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Quest2Teach is a series of game-infused 3-D virtual learning curricula, unified by a social-professional network, designed for teacher education. These immersive experiences provide authentic and individualized practice for future teachers, while bridging between theory and practice. Quest2Teach is the first of its kind in teacher education, created at ASU’s Mary Lou Fulton Teachers College through a unique collaboration between our Center for Games & Impact and our partner game-design studio, E-Line Media.
In Quest2Teach, future educators create an avatar and evolve their professional identity over multiple semesters in a variety of 3-D role-playing storylines within instructor-guided courses in the Teachers College. Quest2Teach provides safe, immersive experiences where learners can tackle authentic problems, fail safely, see the impact of their decisions and gain fluency in these practices. Students’ endeavors in the game then appear on their network homepage, evolving their real-world identity across semesters and student teaching. The Quest2Teach network provides a place to share and reflect with digital colleagues, locally and internationally.
The team's research with hundreds of students has shown significant learning and engagement gains, and students report increased confidence in their teaching, higher fluency in these practices and learning how "to actively do" (rather than "know about") these theories in practice.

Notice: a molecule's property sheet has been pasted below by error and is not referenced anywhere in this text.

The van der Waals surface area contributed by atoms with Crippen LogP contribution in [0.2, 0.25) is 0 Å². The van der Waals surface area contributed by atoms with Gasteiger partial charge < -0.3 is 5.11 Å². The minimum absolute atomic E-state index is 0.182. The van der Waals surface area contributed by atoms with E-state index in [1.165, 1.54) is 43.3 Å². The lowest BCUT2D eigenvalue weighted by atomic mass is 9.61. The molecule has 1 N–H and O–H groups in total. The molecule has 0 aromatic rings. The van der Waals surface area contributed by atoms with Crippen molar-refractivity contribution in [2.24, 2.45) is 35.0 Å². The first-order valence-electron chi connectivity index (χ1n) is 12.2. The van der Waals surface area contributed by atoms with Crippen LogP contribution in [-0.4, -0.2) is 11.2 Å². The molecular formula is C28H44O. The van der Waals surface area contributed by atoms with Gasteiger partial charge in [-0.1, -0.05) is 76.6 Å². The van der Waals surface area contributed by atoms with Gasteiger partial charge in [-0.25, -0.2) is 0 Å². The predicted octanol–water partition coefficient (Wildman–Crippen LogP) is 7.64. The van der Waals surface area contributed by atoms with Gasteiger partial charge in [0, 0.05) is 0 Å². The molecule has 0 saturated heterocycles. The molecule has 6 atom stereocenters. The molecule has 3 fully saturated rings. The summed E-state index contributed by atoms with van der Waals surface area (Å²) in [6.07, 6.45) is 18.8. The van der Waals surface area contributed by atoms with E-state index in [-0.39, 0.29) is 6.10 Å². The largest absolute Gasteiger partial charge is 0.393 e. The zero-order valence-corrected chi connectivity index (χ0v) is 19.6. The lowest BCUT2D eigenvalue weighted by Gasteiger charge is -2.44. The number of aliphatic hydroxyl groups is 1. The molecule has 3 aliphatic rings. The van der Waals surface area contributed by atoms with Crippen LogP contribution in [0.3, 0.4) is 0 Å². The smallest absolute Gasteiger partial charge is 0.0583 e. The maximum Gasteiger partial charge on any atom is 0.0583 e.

Center for Games & Impact, Mary Lou Fulton Teachers College
Anna Arici, Sasha Barab, Kathryn Dutchin, Adam Ingram-Goble, Lee McIlroy, Bill Slease, Janis Watson
Catherine Weber, Mary Lou Fulton Teachers College
Ryen Borden, Benjamin Clark, Sanford Inspire Program, Mary Lou Fulton Teachers College
Logan Barnett, Graeme Bayless, Jared Beauchamp, Alex Burley, Demi Du, Scott Foust, Steve Malandra, Jake Martin, Justin Messner, Elio Rutigliano, Jeff Seaman, Brenden Sewell, Joscelyn Stephens, Jesse West
The Data Mining and Machine Learning lab has created systems employing social media since 2010 to connect first responders to actionable information in massive crowd-sourced data. This use-inspired innovative solution addresses the challenge of focusing information and technology to produce meaningful change by creating new kinds of value and a real impact in the critically important area of humanitarian assistance and disaster relief.
The project implements novel social media tracking and analytics systems: TweetTracker, TweetXplorer and ASU Coordination Tracker, which have been used in disaster tracking, reporting and research.
The systems impact existing processes for disaster relief and produce meaningful change by:
• reducing the time and effort required by first responders to track major disasters such as Hurricane Sandy and the Arab Spring through Twitter
• creating interdisciplinary collaborations with NGOs and institutions for creating scalable, real-time systems
• promoting relevant research through developing projects and sharing data, and publishing books and technical articles to enable researchers and practitioners to build on the findings
• engaging undergraduate participation in research
School of Computing, Informatics, & Decision Systems Engineering
Huan Liu, Shamanth Kumar, Fred Morstatter, Huiji Gao, Mohammad Ali Abbasi, Reza Zafarani, Grant Marshall, Daniel Howe, Mark Karlsrud, Xia Hu, Jiliang Tang, Pritam Gundecha, Zhuo Feng, Salem Alelyani, Xufei Wang,
Suhas Ranganath, School of Arts, Media and Engineering
Jose Augusto Andrade Filho, Federal University of Sergipe, Brazil